About the Campaign
the Center for the Environment’s
Campaign for Clean Air website
The Campaign was launched in the fall of 2009 to educate citizens in Rowan and Cabarrus counties and the surrounding region, and to empower them to take action to address the air quality issues we face.
In 2003, the American Lung Association ranked Rowan County as the 16th worst ozone-polluted county in the United States. That led the Center for the Environment to launch its first air quality initiative. The Center redoubled its efforts to mitigate ozone pollution in 2009 with the current Campaign for Clean Air. (What is ozone?)
“This is a situation that impacts the health of every citizen in the county,” says Dr. John Wear, director of the Center for the Environment, “The health of the local economy and the overall quality of life that residents enjoy are also negatively affected.”
While our air has improved over the past two years, we still have a long way to go. Despite the improvement, American Lung Association’s 2010 State of the Air Report ranked Charlotte-Gastonia-Salisbury as the 10th worst ozone-polluted city in the United States. Six contiguous counties – Rowan, Cabarrus, Mecklenburg, Lincoln, Gaston, Union and part of Iredell – have persistently failed to meet EPA air quality standards.
Why should you care?
Children may suffer lifetime effects if they are exposed to air pollution over significant periods of time. They have narrower airways than adults, so their airways can be obstructed more easily. They are also subject to frequent respiratory infections caused by ozone, and these infections can stunt the growth of their lungs so that they have sub-normal lung function later in life. Read more about the health effects of air pollution…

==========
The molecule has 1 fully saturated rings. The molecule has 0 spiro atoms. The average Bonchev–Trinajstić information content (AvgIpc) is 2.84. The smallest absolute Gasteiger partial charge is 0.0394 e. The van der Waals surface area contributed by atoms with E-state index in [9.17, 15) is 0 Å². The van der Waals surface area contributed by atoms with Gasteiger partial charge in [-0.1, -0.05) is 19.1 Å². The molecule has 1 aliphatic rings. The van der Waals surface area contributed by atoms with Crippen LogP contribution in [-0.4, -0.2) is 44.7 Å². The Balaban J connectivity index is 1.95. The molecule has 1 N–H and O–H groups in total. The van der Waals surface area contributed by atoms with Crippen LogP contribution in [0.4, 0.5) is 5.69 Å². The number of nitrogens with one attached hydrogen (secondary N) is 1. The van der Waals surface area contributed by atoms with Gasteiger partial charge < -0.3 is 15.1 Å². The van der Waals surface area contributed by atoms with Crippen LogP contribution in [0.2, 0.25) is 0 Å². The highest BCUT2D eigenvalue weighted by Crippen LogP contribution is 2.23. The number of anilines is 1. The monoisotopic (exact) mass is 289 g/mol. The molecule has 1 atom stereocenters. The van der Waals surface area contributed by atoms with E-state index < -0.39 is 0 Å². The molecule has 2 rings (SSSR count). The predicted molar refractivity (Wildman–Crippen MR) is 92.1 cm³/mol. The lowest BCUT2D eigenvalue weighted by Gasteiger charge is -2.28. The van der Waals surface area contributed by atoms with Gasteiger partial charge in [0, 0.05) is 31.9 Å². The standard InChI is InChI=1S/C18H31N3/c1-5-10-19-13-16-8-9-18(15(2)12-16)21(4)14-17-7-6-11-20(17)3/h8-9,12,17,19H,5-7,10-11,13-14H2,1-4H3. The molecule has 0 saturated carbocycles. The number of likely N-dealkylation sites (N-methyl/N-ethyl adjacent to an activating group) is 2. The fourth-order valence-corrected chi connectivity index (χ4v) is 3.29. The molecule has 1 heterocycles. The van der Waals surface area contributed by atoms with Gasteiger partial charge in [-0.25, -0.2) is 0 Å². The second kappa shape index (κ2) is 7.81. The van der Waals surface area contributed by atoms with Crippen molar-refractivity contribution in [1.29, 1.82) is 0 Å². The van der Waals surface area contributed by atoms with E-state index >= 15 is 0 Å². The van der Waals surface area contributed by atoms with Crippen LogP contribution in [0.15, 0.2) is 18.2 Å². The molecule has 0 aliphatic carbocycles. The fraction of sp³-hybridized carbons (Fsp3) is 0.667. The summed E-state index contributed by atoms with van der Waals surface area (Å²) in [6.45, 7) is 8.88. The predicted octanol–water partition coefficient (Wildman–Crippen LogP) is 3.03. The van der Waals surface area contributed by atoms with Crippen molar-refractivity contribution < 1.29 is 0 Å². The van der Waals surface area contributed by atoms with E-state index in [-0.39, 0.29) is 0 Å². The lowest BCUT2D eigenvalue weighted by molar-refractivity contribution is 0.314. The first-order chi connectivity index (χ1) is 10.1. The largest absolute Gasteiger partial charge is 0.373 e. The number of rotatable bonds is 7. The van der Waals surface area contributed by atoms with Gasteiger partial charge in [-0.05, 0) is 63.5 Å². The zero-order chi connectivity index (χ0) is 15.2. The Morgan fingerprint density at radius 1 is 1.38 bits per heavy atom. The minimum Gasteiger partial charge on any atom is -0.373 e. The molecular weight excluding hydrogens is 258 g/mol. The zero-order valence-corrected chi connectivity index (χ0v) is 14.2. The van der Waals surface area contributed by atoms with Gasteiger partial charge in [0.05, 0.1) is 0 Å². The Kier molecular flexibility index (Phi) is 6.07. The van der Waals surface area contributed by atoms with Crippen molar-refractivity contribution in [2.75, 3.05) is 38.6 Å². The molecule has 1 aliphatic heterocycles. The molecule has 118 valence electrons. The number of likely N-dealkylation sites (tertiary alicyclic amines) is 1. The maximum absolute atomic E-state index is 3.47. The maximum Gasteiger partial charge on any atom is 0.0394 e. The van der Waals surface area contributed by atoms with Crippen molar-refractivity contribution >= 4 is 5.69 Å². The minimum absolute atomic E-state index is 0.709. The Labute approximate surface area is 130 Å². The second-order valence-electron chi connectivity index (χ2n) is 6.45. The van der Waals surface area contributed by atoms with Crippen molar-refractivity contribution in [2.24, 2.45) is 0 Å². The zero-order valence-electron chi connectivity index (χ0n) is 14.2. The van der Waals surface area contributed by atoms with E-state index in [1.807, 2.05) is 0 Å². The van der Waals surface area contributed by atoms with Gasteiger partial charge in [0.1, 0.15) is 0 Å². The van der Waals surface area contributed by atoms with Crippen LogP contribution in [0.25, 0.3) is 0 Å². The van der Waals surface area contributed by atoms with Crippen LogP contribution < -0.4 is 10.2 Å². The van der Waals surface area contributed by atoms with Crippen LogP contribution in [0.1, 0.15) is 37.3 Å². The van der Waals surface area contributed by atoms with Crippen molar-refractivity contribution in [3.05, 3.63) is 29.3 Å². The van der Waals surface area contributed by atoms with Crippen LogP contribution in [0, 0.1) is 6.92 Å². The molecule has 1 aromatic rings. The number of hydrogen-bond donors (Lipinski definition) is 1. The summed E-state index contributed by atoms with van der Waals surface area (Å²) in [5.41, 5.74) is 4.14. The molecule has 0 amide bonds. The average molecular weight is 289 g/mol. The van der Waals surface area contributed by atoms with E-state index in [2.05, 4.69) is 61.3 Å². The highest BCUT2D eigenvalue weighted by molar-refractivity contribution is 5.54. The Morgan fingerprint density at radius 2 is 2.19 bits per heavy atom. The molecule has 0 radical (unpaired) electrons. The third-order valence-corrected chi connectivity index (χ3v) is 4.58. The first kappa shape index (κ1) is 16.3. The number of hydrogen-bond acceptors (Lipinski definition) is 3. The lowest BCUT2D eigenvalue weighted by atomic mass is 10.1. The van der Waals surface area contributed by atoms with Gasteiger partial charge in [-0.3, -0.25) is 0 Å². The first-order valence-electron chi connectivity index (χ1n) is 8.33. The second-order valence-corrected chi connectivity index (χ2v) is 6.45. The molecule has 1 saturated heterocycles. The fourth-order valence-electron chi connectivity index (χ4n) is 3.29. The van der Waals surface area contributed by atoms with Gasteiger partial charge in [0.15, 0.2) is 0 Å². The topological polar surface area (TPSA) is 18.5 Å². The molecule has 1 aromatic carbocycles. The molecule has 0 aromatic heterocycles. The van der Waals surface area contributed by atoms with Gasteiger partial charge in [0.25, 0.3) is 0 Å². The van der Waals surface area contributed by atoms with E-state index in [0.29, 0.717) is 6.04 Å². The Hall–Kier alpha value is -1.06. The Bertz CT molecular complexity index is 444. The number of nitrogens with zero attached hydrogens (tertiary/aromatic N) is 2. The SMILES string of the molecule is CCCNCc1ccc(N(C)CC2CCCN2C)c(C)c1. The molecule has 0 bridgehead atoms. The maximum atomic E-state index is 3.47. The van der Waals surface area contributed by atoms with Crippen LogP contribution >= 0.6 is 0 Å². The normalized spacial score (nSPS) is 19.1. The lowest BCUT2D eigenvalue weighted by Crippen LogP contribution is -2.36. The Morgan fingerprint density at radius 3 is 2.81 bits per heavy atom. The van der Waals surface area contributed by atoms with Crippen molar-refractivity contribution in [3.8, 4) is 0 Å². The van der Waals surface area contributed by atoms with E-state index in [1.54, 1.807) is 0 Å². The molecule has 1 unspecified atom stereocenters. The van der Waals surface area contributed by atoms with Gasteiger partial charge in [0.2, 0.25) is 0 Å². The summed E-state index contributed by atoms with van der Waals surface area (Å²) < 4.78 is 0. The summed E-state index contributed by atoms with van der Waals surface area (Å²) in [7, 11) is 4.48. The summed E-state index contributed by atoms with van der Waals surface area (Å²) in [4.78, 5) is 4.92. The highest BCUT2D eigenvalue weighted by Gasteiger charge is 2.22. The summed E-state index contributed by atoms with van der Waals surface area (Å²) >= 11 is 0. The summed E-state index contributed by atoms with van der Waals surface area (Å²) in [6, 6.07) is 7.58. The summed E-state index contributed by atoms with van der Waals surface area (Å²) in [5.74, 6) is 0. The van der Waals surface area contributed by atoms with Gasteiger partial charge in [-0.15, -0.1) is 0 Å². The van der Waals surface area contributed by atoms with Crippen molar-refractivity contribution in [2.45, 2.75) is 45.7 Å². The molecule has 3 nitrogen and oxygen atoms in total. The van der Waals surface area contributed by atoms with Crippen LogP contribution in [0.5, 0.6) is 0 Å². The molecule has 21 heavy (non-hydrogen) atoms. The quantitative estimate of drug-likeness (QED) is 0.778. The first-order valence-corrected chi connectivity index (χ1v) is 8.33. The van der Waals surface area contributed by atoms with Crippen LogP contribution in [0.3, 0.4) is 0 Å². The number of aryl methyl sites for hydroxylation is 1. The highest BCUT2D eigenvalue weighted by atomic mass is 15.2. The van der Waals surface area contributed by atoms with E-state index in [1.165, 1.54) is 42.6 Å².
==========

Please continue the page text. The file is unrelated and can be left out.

While health problems related to ground-level ozone are significant, they clearly aren’t our only worries. Air pollution in Rowan can have a negative effect on our economy. The non-attainment status conferred on Rowan by the EPA (our air has repeatedly failed to meet standards for air pollution) could impair our ability to attract new industry or to encourage expansion of industries that are already here. It will also mean the loss of federal funds to build roads. Read more about economic impacts of air pollution…
What are we doing?
A multi-year grant received from the Department of Transportation has made the following efforts possible and will allow the Center to expand these efforts over the next few years through additional public outreach programs.
Included in the Campaign efforts to date are:
- Launch of this website and the Salisbury Post microsite, dedicated to air issues;
- Creation of a Campaign for Clean Air newsletter;
- Clean Air Lecture Series
- Involvement in a leadership role with numerous community groups
- Organization of outreach events
- Meetings with local government officials and industry groups
- Public education about alternative fuels and modes of transportation
- Development of model programs (e.g. no-idling) that can be used by other communities
What can you do?
Make small changes in your daily habits.
Apply for grants and rebates to become more energy efficient.